Jeff Mizanskey, Sentenced to Life With No Parole on Marijuana-Related Charge, Walks Free

Legalized: A Year in the Life of Recreational Marijuana in Colorado 14:18

JEFFERSON CITY, Mo. — A man sentenced to life in prison without parole on a marijuana-related charge walked out of a Missouri prison a free man on Tuesday, after spending two decades behind bars.

The release of Jeff Mizanskey followed years of lobbying from family, lawmakers and advocates for the legalization of marijuana, who argued that the sentence was too stiff.

This undated photo provided by the Jefferson City Correctional Center shows Jeff Mizanskey. Jefferson City Correctional Center via AP

Mizanskey was sentenced in 1996 after police said he conspired to sell 6 pounds of marijuana to a dealer connected to Mexican drug cartels. The life with no parole sentence was allowed under a Missouri law for persistent drug offenders; Mizanskey already had two drug convictions — one for possession and sale of marijuana in 1984 and another for possession in 1991.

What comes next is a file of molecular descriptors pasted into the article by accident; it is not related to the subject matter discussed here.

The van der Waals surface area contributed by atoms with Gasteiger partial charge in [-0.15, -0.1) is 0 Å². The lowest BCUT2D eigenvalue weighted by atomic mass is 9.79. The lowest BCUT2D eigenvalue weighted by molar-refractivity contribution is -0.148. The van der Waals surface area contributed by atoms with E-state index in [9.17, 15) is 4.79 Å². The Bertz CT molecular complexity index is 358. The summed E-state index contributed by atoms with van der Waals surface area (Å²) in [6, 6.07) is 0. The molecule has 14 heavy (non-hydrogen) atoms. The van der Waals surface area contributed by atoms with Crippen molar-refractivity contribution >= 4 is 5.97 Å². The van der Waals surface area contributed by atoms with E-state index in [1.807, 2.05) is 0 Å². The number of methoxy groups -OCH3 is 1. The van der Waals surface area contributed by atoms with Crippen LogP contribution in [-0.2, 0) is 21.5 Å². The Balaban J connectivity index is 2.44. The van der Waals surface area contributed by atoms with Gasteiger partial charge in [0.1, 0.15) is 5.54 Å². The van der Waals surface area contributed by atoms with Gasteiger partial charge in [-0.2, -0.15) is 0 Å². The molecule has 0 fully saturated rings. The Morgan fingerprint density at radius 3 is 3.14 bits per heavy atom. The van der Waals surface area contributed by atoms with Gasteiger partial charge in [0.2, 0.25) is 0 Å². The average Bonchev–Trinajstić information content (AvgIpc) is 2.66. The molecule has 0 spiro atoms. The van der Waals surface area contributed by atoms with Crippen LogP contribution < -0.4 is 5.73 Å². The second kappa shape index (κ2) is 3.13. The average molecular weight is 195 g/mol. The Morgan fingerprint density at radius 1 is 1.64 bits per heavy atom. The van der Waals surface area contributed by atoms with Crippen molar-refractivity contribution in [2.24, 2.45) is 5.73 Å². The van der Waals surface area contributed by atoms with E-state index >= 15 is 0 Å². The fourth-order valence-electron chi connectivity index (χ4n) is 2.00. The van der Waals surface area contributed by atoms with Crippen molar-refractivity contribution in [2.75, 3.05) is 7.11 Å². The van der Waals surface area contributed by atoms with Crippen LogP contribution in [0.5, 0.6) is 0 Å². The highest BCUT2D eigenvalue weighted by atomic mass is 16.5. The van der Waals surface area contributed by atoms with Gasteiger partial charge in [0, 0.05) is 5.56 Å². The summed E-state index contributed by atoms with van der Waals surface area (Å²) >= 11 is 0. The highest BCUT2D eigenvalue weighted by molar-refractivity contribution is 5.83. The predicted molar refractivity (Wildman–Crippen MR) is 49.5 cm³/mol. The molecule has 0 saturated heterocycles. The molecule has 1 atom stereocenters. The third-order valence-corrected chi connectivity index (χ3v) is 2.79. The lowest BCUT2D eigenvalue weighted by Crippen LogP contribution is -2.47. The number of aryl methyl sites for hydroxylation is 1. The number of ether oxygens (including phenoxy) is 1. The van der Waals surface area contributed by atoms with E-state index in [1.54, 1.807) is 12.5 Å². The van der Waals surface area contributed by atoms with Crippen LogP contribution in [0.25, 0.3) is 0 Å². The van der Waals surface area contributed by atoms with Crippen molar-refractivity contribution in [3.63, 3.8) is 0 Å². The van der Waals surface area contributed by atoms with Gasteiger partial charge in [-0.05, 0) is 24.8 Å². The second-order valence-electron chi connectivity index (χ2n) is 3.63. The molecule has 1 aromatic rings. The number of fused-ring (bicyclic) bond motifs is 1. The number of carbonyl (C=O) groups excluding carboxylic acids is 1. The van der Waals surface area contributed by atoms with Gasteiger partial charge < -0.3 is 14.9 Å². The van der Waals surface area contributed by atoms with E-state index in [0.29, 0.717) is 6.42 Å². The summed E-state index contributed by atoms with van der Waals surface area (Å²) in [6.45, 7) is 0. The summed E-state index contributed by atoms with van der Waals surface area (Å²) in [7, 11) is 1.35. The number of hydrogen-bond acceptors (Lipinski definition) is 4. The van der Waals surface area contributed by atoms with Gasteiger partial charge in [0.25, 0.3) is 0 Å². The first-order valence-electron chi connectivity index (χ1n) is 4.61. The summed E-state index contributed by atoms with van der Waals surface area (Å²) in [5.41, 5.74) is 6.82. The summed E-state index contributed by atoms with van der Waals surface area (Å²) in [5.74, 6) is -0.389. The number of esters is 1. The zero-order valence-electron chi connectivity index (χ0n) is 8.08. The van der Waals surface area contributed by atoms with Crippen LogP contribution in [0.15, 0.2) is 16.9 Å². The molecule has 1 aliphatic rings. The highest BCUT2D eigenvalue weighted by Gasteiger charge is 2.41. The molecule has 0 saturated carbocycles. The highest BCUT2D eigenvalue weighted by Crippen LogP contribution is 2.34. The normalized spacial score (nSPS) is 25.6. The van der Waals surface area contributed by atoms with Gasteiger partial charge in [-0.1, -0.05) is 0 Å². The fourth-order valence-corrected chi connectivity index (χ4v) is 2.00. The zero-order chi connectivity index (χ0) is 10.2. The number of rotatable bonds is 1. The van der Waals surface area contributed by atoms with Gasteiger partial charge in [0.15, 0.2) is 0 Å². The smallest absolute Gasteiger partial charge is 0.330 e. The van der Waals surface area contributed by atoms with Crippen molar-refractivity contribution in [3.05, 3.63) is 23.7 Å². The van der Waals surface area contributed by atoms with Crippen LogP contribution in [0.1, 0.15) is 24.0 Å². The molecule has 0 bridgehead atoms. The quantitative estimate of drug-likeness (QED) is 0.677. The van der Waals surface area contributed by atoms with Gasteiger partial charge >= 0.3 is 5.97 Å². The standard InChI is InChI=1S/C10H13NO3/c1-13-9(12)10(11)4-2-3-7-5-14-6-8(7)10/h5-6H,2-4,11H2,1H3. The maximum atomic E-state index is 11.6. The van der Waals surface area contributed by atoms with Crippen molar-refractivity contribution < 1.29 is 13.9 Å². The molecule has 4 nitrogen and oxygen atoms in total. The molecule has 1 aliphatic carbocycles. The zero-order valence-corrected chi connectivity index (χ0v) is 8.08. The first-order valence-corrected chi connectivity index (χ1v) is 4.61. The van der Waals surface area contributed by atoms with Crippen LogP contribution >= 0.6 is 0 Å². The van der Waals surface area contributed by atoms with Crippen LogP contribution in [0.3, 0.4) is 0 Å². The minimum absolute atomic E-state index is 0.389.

Related: Marijuana Commerce Blossoms, But Challenges Abound

Mizanskey was the only Missouri inmate serving such a sentence for a nonviolent marijuana-related offense when Democratic Gov. Jay Nixon agreed in May to commute his sentence. Nixon's action allowed Mizanskey to argue for his freedom.

Nixon cited Mizanskey's nonviolent record, noting that none of his offenses involved selling drugs to children. The law under which he was originally sentenced has since been changed.

Report: College Kids Smoked Pot More Regularly in 2014 than Cigarettes: Study

Other states are reevaluating punishments for drug-possession crimes, largely motivated by the high cost of imprisoning low-level, nonviolent offenders.

In Connecticut, a new law will make possession of small amounts of hard drugs, including heroin, cocaine and crack cocaine, a misdemeanor for a first-time offense, rather than allowing for the current maximum seven-year prison sentence. Nebraska and Alabama expect to save hundreds of millions of dollars by cutting down on the number of offenders locked up for possessing small amounts of drugs under new laws.